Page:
Aston Villa returned to the Premier League, after a three-year absence, beating Derby County 2-1 in the Championship playoff final at Wembley on Monday.
Goals from Anwar El Ghazi and John McGinn put Villa 2-0 up before Martyn Waghorn pulled one back for Derby in the 81st minute, but Dean Smith’s side held on for the victory under intense pressure.
The playoff final is considered the most lucrative single game of football in the world, with promotion earning Villa an estimated 170 million pounds in revenue.
Norwich City and Sheffield United had already secured promotion to the top flight for next season after finishing in the top two positions in the second tier Championship.
Villa, European champions in 1982, were relegated in 2016 and lost to Fulham in last year’s playoff final.
El Ghazi opened the scoring just before the break with a diving header from Ahmed Elmohamady’s cross from the right.
McGinn doubled the advantage in the 59th minute when a deflected shot from El Ghazi looped into the area. Derby keeper Kelle Roos came out but was unable to capture the ball under a challenge from McGinn, who bundled it home.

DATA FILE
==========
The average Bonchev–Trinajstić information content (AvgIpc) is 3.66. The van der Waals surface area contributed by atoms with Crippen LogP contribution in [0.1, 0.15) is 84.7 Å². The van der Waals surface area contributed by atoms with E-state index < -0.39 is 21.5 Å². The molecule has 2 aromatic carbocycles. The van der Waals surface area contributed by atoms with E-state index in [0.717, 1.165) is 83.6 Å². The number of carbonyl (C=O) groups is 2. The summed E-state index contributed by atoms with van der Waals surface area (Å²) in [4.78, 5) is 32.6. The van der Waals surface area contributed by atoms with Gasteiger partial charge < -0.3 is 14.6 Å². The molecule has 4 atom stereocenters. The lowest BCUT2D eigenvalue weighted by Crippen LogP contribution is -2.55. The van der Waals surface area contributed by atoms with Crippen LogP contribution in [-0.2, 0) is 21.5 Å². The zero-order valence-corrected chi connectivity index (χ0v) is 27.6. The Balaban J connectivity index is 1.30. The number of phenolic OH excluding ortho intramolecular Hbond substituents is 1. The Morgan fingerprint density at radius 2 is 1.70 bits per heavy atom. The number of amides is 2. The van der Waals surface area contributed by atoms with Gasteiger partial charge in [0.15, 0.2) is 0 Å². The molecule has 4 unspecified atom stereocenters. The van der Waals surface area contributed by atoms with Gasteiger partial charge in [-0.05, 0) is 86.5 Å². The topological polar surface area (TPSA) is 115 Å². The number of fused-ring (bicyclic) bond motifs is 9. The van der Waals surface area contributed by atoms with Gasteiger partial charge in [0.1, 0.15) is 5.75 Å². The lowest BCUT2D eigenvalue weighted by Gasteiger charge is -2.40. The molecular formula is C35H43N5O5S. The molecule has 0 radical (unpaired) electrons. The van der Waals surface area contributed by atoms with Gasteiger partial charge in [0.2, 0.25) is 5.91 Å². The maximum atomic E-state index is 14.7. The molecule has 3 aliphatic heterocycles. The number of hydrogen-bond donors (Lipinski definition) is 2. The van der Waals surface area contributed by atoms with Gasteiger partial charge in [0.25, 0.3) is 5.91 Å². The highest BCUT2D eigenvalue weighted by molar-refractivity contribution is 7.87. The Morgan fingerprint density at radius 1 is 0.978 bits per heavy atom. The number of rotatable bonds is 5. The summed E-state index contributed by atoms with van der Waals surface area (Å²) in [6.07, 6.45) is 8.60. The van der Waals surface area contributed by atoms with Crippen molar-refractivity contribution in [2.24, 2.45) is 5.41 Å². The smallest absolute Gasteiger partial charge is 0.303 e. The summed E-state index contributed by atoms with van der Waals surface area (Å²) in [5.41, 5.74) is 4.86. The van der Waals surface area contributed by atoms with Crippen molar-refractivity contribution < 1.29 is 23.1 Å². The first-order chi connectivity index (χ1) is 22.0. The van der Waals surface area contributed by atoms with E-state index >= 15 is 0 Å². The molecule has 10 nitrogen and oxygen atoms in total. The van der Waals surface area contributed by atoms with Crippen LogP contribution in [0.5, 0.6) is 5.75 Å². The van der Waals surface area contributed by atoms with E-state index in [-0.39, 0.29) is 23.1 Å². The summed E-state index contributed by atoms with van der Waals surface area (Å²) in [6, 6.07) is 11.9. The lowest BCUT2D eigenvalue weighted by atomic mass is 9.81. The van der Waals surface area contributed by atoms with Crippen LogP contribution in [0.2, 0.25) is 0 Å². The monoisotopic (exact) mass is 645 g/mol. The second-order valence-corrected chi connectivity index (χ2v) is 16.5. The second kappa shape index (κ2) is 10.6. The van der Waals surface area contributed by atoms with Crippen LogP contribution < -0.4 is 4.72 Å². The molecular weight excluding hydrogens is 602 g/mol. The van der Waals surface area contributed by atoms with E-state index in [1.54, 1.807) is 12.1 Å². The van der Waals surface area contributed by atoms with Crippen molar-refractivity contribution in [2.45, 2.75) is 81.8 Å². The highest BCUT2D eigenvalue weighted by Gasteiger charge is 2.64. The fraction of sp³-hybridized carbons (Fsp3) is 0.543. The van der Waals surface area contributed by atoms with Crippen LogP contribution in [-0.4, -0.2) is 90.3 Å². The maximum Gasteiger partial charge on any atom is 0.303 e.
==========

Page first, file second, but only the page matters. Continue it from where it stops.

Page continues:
Derby, managed by former Chelsea and England midfielder Frank Lampard, got back in the game when substitute Jack Marriott’s low shot was turned in by Waghorn and they piled on the pressure in the final minutes, but were unable to break through.
Villa’s local-born midfielder Jack Grealish, who was close to leaving the club before the start of the season, showed his class throughout and was delighted with promotion.
“I’m speechless. It was such a hard game… It means the world to go up, we know where this club belongs. I’ve stayed here and we’re back there now. I’ve led my boyhood team to the Premier League,” he said.
A 10-match winning streak during the run-in propelled Smith’s Villa side into the playoffs where they got past West Midlands rivals West Bromwich Albion in the semi-finals.
Smith, who began the season at Brentford and took over from Steve Bruce at Villa Park in October, said the club had an exciting future with the backing of owners Nassef Sawiris and Wes Edens.
“It feels very good. The lads are a terrific bunch. They take on different ideas, they deserve it. I believe pressure is what you put on yourself, we work hard every day, the only difference is expectation. We’ve got two owners have got a lot of money, and are in it for the long haul. The potential now is massive,” he said.